U.S. Department of Justice: Police Use of Force, Tasers and Other Less-Lethal Weapons
Police forces across the United States use a variety of techniques to deal with situations that may involve violence. Though the wooden baton was once the only less-lethal weapon available, more advanced technologies such as Taser devices are now employed. Use of any technique, however, comes with attendant risks, both for the public and for officers, and Tasers remain the subject of significant controversy.
A 2011 report by the U.S. Department of Justice’s National Institute of Justice, “Police Use of Force, Tasers and Other Less-Lethal Weapons” (PDF), examines the effectiveness and health outcomes of incidents involving CEDs (conducted energy devices), the most common of which is the Taser. The study looked at a range of police departments and specific incidents, and examined national survey data. The Taser, which is now used by some 15,000 law enforcement and military agencies across the United States, produces 50,000 volts of electricity and temporarily stuns and disables its target. But the electricity produced has also been associated with injury and even death.
The report’s findings include:
- Injury rates vary widely when officers use force in general, ranging from 17% to 64% for citizens and 10% to 20% for officers.
- Use of Tasers and other CEDs can reduce the statistical rate of injury to suspects and officers who might otherwise be involved in more direct, physical conflict. An analysis of 12 agencies and more than 24,000 use-of-force cases “showed the odds of suspect injury decreased by almost 60% when a CED was used.” This finding is not uniform across all agencies, however, and comes with a number of caveats.
- A review of fatal Taser incidents found that many involved multiple uses of the device against the suspect in question. Therefore, “caution is urged in using multiple applications.” Because of increased vulnerability, caution should be exercised in using Tasers against “small children, those with diseased hearts, the elderly, those who are pregnant and other at-risk people.”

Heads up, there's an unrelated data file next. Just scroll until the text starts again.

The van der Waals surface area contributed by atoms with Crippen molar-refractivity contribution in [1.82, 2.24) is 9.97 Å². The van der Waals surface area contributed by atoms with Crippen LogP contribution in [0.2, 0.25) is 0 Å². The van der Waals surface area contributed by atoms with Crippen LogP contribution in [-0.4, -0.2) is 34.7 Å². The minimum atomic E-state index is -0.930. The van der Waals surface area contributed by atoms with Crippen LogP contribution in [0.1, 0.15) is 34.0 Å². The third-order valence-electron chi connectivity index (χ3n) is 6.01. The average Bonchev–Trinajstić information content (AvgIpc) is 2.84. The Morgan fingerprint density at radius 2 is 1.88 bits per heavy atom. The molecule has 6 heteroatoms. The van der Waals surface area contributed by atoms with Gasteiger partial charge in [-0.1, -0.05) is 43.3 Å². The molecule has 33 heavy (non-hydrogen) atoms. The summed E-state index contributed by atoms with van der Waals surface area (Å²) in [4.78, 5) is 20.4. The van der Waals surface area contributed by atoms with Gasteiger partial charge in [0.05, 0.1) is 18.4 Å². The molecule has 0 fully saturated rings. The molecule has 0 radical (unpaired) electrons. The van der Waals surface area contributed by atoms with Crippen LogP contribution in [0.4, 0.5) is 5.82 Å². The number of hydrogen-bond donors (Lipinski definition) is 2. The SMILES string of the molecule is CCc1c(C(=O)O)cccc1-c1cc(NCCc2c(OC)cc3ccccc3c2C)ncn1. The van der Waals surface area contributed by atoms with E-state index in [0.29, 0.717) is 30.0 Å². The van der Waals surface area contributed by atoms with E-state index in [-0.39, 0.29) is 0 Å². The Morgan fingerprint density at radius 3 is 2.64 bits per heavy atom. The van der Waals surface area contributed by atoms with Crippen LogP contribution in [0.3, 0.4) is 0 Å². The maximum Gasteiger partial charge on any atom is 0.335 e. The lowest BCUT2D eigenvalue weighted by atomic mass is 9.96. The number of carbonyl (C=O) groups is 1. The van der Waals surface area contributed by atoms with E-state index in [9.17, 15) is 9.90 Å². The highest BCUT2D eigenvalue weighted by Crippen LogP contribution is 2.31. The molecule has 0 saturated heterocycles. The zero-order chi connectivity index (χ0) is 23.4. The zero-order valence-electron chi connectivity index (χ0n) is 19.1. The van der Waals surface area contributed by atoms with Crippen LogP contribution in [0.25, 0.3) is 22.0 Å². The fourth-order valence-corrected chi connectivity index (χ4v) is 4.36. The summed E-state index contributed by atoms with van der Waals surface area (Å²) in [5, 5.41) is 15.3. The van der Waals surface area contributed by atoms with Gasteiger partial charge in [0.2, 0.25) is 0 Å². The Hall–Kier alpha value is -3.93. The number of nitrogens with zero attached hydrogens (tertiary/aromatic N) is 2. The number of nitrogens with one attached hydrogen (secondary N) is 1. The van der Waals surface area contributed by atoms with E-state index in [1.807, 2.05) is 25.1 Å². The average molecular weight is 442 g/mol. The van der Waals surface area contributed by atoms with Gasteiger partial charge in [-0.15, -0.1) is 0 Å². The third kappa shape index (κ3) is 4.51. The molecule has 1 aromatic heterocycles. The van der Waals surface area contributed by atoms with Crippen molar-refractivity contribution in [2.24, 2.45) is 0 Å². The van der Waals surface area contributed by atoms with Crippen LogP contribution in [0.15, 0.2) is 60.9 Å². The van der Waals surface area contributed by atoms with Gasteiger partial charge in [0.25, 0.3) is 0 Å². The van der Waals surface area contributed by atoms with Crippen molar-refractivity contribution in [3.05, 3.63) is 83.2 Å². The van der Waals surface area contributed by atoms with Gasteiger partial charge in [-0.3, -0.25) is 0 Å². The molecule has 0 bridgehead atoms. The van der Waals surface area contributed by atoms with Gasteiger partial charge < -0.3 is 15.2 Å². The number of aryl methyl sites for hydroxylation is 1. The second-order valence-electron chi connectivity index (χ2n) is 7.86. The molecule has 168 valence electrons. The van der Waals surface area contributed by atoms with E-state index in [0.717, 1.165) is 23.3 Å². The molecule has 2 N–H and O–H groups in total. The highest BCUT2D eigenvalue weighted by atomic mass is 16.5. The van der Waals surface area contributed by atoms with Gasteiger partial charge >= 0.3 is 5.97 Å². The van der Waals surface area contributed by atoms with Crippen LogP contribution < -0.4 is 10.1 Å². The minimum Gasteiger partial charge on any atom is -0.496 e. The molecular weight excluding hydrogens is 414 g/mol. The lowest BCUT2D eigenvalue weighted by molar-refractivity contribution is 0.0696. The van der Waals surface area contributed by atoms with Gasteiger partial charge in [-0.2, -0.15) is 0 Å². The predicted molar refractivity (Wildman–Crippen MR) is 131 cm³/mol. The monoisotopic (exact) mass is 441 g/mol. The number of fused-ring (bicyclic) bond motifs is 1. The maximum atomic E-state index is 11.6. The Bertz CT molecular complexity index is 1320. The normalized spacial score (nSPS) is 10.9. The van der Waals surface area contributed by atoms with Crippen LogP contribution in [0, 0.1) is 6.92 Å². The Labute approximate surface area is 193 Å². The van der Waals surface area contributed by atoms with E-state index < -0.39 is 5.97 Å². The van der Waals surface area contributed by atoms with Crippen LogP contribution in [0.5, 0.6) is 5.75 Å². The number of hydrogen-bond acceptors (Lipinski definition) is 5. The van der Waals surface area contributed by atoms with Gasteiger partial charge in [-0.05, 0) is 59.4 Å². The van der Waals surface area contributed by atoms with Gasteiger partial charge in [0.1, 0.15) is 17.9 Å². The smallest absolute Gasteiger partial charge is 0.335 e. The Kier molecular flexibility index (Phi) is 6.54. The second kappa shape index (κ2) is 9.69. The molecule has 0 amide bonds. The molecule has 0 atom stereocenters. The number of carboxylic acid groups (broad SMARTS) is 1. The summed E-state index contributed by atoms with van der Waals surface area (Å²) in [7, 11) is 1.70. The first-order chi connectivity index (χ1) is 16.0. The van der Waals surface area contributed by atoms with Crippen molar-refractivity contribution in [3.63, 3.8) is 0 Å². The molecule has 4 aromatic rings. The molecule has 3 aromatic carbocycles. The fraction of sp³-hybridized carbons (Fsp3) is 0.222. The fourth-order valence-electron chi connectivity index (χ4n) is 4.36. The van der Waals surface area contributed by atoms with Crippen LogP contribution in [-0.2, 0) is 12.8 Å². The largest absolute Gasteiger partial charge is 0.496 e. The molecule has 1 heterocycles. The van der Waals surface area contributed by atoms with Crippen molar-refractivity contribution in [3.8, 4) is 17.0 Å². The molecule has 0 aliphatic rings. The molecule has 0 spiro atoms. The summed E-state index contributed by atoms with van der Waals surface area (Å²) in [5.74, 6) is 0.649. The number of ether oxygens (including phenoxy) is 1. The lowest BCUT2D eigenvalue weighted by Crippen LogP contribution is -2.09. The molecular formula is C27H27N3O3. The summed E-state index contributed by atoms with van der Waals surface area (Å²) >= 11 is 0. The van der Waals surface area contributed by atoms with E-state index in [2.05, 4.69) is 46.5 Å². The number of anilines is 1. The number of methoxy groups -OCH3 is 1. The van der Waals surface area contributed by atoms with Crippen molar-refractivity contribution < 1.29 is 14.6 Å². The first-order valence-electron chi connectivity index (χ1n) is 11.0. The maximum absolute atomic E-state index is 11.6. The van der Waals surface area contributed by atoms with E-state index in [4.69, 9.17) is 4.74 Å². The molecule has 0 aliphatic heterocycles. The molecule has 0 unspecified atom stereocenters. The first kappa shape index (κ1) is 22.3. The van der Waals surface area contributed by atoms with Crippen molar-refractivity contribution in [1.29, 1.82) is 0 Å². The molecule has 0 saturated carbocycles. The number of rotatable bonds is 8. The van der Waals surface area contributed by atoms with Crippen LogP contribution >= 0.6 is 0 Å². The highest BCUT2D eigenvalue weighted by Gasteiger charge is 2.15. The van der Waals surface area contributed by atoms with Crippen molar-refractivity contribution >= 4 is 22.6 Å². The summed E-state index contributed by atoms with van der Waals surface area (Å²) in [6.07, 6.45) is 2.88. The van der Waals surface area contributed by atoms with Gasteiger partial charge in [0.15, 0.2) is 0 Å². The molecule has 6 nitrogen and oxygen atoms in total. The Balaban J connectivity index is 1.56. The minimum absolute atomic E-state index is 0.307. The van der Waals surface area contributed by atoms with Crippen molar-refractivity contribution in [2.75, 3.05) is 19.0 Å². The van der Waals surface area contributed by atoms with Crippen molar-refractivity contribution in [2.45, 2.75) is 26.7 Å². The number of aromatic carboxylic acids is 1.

- According to surveys of police departments, rules regarding Taser use vary widely. Six of every ten departments allow “for CED use against a subject who tenses and pulls when the officer tries to handcuff him or her.” In addition, only 31% ban CED use against clearly pregnant women, 25.9% against drivers of moving vehicles, 23.3% against handcuffed suspects, 23.2% against people in elevated areas and 10% against the elderly.
- CEDs are “rapidly overtaking other force alternatives” among police departments and in some cases are being used at a rate that exceeds that of officers using “soft empty hand tactics,” or simple pushing or grappling with resistant suspects.
- Overall, the growing use of CEDs is cause for concern: “Although the injury findings suggest that substituting CEDs for physical control tactics may be useful, their ease of use and popularity among officers raise the specter of overuse.”
Tags: crime, guns, safety, technology
Note to instructor: The suggested assignments are designed for flexibility. They can be used in whole or part and can be adapted to a particular task -- for example, the newswriting assignments could be applied to the writing of the headline, the lead, the nut graph or the full story. Material from the assignments could also be combined with other material, for example, in the writing of a background, feature or local-angle story.
Read the report "Police Use of Force, Tasers and Other Less-Lethal Weapons" (PDF).
- Summarize the report in fewer than 40 words.
- Express the report's key term(s) in language a lay audience can understand.
- Evaluate the report's limitations.
Read the issue-related New York Times editorial "Tasers and Liability."
- If you were to rewrite the article based on knowledge of the report, what key changes would you make?
- Write a lead (or headline or nut graph) based on the report.
- Spend 60 minutes exploring the issue by accessing sources of information other than the report. Write a lead (or headline or nut graph) based on the report but informed by the new information. Does the new information significantly change what one would write based on the report alone?
- Interview two sources with a stake in or knowledge of the issue. Be prepared to provide them with a short summary of the report in order to get their response to it. Write a 400-word article about the report incorporating material from the interviews.
- Spend additional time exploring the issue and then write a 1,200-word background article, focusing on major aspects of the issue.